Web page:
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‘Fix the town first’: Merthyr Tydfil votes to go for city status – but not everyone is happy

09 Sep 2021 6 minute read
Copyright Kev Griffin and licensed for reuse under this Creative Commons Licence.(CC BY-SA 2.0).

Anthony Lewis, local democracy reporter

Councillors have agreed for Merthyr Tydfil to apply for city status as part of the Queen’s Platinum Jubilee celebrations next year.

At a meeting of full council on Wednesday, September 8, councillors voted in favour of putting the application in.

The UK Government has announced a civic honours competition as part of the celebrations which includes a competition for city status and any local authority in any part of the United Kingdom is welcome to enter.

Applications may only be made by an elected local authority for its entire area or a distinct area within its boundary.

There are 10 towns in England and Wales in competition for city status with Merthyr Tydfil and Wrexham the only two in Wales.

Here are some of the arguments that are being made for and against Merthyr Tydfil becoming a city at the moment.

The case against

Gurnos resident Mark Morris, who has been actively campaigning against council plans to remove The Greenie playing fields in order to build a new 3-16 Catholic school, said people want problems in the town fixed first before becoming a city.

He said it’s a “lovely suggestion” but would rather the council focus on fixing existing issues in the town before trying to get city status.

He pointed to the lack of a swimming pool for the kids with the pools at Merthyr Tydfil Leisure Centre having been closed since December 2019 due to structural issues.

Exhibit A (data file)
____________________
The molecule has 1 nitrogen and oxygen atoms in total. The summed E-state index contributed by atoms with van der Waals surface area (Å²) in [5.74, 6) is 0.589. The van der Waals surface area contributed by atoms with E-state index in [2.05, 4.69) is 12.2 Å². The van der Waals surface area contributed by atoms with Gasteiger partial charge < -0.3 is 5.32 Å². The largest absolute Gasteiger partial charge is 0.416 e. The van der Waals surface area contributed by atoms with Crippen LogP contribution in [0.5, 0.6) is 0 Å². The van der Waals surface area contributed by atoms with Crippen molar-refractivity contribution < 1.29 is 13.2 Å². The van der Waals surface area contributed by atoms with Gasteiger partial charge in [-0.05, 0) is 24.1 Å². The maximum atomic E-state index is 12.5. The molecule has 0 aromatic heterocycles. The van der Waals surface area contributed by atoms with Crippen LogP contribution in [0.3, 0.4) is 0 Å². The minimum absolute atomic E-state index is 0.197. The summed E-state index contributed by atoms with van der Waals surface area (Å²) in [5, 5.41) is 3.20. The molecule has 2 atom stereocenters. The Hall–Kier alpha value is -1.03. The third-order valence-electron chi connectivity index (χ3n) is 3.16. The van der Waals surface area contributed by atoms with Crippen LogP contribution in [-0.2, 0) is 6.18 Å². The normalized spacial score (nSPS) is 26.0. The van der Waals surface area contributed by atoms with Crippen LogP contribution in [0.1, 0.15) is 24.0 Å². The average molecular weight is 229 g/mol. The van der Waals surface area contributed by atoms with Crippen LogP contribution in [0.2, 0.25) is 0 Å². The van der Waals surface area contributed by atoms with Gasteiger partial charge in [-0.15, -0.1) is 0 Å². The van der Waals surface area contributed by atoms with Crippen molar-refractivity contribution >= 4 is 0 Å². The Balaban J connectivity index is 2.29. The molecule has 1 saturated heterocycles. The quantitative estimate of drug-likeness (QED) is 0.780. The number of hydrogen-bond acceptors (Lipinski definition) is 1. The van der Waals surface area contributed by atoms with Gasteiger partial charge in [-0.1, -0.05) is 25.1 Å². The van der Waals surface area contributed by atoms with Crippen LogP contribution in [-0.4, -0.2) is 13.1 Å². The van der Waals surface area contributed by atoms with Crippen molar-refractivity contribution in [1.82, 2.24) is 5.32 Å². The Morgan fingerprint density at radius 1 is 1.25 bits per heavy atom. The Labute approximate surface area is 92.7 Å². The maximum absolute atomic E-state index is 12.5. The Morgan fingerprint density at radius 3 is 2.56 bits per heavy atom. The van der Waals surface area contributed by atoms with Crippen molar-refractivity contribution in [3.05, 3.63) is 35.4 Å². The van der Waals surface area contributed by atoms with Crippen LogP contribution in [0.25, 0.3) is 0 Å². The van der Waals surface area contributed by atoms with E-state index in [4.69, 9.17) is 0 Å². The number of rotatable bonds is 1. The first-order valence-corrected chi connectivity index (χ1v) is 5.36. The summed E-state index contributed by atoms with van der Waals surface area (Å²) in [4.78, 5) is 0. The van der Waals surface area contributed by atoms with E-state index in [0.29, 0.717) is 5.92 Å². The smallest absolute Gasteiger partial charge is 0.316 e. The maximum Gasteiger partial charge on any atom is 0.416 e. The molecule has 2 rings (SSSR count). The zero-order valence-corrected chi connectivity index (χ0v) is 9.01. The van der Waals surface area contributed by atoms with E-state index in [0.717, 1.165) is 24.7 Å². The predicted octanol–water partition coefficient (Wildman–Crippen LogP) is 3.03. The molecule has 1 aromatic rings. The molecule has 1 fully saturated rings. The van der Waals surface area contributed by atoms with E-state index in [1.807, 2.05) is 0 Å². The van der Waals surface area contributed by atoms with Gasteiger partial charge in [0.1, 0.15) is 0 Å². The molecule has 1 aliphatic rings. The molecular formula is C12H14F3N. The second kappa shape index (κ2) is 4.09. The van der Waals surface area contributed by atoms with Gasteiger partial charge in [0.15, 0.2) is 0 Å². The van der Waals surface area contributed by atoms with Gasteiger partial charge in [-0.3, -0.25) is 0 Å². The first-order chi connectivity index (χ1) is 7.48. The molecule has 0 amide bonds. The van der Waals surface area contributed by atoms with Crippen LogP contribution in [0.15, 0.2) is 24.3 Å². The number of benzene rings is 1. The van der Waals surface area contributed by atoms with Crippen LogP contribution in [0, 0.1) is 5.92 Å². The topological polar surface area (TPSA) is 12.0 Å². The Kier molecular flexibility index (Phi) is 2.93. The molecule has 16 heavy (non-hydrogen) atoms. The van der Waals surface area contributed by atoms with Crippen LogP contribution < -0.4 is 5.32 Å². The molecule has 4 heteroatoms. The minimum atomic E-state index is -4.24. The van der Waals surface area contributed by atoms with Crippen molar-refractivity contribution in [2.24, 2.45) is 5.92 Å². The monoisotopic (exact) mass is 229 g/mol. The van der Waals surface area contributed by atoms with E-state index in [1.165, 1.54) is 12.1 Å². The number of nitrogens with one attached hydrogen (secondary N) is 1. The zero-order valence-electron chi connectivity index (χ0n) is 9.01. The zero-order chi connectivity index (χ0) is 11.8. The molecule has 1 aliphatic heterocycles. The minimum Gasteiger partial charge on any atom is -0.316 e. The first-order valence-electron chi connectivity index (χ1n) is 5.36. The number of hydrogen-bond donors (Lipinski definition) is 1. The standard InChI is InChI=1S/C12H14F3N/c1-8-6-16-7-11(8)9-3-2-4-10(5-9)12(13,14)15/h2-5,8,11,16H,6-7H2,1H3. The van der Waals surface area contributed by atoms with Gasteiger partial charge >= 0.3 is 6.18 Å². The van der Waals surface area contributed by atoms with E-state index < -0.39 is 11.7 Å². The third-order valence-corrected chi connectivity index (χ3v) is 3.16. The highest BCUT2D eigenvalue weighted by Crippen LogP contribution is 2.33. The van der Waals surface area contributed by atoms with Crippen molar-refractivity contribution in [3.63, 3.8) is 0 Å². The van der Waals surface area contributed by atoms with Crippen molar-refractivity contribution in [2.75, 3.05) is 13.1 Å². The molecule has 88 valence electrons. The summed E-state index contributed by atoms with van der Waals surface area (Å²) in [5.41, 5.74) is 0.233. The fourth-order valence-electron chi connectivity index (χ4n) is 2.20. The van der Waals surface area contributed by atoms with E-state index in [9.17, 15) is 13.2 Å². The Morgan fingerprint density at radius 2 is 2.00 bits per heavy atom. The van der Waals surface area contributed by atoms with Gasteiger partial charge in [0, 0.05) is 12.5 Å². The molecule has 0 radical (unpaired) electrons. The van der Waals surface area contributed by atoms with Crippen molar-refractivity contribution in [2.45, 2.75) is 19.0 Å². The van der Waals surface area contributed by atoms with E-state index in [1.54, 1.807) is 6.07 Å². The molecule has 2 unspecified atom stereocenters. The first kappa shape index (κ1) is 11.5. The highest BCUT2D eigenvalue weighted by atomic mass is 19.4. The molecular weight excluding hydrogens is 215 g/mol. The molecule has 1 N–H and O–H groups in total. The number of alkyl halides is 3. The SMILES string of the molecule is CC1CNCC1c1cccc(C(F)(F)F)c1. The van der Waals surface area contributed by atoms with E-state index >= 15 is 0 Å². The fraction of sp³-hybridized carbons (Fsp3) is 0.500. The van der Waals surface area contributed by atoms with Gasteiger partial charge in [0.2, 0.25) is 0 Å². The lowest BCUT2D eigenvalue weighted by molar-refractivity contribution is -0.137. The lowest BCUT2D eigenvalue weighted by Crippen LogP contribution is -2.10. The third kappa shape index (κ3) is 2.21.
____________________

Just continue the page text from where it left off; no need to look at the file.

He also said the new bus station in the town has “hardly any buses running” and that the ones that do stop at 6pm whereas in a city they would go on until around 10pm.

Mr Morris also pointed to the issue around The Greenie playing fields in The Gurnos where the council wants to build a new super school which he said would “rip history” away.

He also raised concerns about the town centre and how many shops have shut down there.

He said: “It’s not just me saying it. The community is against it. It’s a nice idea but what about all these problems?

“I’m not hating, we just want these problems sorted. We don’t want Merthyr to be a laughing stock.

“Yes we’ve got history but why waste resources for something we don’t need at the moment?

“Fix these and maybe the people of Merthyr will listen. They’re supposed to be working with us not at us.”

He said the council needs to consult people on this and pointed to the number of comments on the council’s Facebook page post and comments on posts by Facebook groups such as Merthyr Tydfil Matters and Valley Times which opposed the idea at the moment.

Mr Morris said there was one online poll which saw hundreds of people vote against the idea.

Merthyr Tydfil. Picture by John McLinden (CC BY-ND 2.0)

In favour

Urban economic and social researcher Dr Jane Croad, who is coordinating the application, told councillors at the full council meeting that the many cultural resources and exciting potential of Merthyr Tydfil would be central to the application.

Councillors heard how it would help attract inward investment, new businesses and skilled employees, boosting economic and social development in Merthyr Tydfil and surrounding areas.

She said that city status should be granted in recognition of Merthyr Tydfil’s contribution to the prosperity and safety of the UK and the world through “coal, steel and many lives.”

Councillors heard that, with the massive improvements in the Heads of the Valleys Road (A465), Merthyr Tydfil is a “pivotal point” between Swansea and the West Midlands and city status would “improve the connection and aspirations of the surrounding valley towns and villages which relate geographically and culturally more closely with Merthyr Tydfil than other cities in Wales.”